If others enjoy it too, that’s all the more rewarding.
Today’s Image – The End of the Rainbow
Tonight had a little bit of everything in the National Park near Covehead (N 46 25.797 W 63 08.490). A mix of good light, heavy storm clouds, a light rain followed up by a rainbow. I spend over an hour photographing this rock and with almost 100 frames to show for it, this was my selected keeper for angle and wave movement. I’ll keep the rest and revisit them some day.
After all these years, the Confederation Bridge is something I’ve never photographed seriously. A few compact camera shots with each trip over but never at the right times of day. This past Friday had a low tide scheduled about the same time as sunset and with some careful tide watching, I was able to stay out long enough without being trapped ankle deep in water. Which reminds me, I really need to add rubber boots to my gear wish list.
Earlier in the week when this was being planned, I was hoping for one of those nights with storm clouds to the east and a wide open sky for the setting sun to the west. Although the sun only broke through for less than 15 minutes, I suppose wishes do come true. Too bad I failed to also include a vehicle starting the drive across with these long exposures.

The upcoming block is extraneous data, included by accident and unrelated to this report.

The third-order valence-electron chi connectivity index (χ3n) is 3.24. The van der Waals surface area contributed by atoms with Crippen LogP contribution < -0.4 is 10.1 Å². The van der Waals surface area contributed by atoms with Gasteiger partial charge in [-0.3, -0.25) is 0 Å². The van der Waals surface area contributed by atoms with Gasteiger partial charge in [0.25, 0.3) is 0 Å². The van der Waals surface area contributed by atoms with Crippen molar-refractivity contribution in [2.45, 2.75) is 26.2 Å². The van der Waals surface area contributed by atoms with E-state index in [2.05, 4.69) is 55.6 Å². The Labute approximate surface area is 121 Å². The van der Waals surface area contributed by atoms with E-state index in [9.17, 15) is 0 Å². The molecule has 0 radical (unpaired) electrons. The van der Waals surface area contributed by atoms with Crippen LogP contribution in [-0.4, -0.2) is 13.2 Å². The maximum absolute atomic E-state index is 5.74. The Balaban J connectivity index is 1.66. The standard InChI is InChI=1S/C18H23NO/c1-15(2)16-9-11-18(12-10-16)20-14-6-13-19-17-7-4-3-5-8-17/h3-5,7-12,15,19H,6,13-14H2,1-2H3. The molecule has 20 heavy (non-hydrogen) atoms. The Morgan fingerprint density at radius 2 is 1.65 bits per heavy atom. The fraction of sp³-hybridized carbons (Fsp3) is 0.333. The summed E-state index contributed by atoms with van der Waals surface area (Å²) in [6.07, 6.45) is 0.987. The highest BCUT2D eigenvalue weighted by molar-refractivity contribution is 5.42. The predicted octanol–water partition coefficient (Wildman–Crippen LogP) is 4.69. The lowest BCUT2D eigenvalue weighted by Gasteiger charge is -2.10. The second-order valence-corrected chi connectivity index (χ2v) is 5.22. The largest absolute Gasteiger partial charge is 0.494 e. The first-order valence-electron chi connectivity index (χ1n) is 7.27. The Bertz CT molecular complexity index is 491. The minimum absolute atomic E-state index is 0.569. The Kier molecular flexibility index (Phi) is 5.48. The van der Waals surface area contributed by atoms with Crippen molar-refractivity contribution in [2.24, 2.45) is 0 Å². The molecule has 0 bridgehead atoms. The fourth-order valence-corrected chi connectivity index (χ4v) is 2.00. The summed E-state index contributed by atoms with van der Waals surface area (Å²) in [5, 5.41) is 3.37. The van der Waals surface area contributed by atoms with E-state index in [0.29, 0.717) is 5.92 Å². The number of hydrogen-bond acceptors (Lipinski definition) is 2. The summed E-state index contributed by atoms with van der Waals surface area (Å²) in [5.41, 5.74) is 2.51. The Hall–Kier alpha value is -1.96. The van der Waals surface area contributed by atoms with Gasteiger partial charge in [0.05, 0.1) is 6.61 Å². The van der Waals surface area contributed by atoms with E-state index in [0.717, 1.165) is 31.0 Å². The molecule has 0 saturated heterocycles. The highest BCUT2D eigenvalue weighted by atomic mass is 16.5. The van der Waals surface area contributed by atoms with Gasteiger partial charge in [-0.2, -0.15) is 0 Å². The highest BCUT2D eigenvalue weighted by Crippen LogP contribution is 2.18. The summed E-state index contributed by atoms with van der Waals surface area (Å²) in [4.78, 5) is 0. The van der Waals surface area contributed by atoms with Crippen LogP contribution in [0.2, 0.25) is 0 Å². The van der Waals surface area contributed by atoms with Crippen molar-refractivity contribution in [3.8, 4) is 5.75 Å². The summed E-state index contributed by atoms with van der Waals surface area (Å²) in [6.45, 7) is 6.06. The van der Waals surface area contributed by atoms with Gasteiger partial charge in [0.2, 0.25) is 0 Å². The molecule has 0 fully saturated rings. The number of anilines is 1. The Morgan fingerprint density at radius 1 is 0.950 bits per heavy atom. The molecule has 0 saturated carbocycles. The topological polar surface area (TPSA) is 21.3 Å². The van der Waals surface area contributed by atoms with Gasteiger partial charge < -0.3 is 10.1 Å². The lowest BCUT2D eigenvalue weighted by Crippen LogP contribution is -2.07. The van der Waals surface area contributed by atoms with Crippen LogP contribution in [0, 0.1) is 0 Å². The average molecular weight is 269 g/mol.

Today’s Image – Confederation Bridge
Opened in 1997 to replace the ferry, this almost 13 kilometre bridge connects Prince Edward Island to New Brunswick. Everything you would ever want to know about the bridge is on the wikipedia.
We live in a world that’s politically incorrect to be negative. In this world where we can do no wrong, you’ll often see complaints among photographers about how Facebook and Flickr, etc are a celebration of everyones work. It has the maximum encouragement because every single photo is the best and those that break that trend are looked down on. Which is totally fair because it’s all personal preferences. There is a reason there is no dislike button. It’s how these sites were designed to work. Negative commenting just looks bad.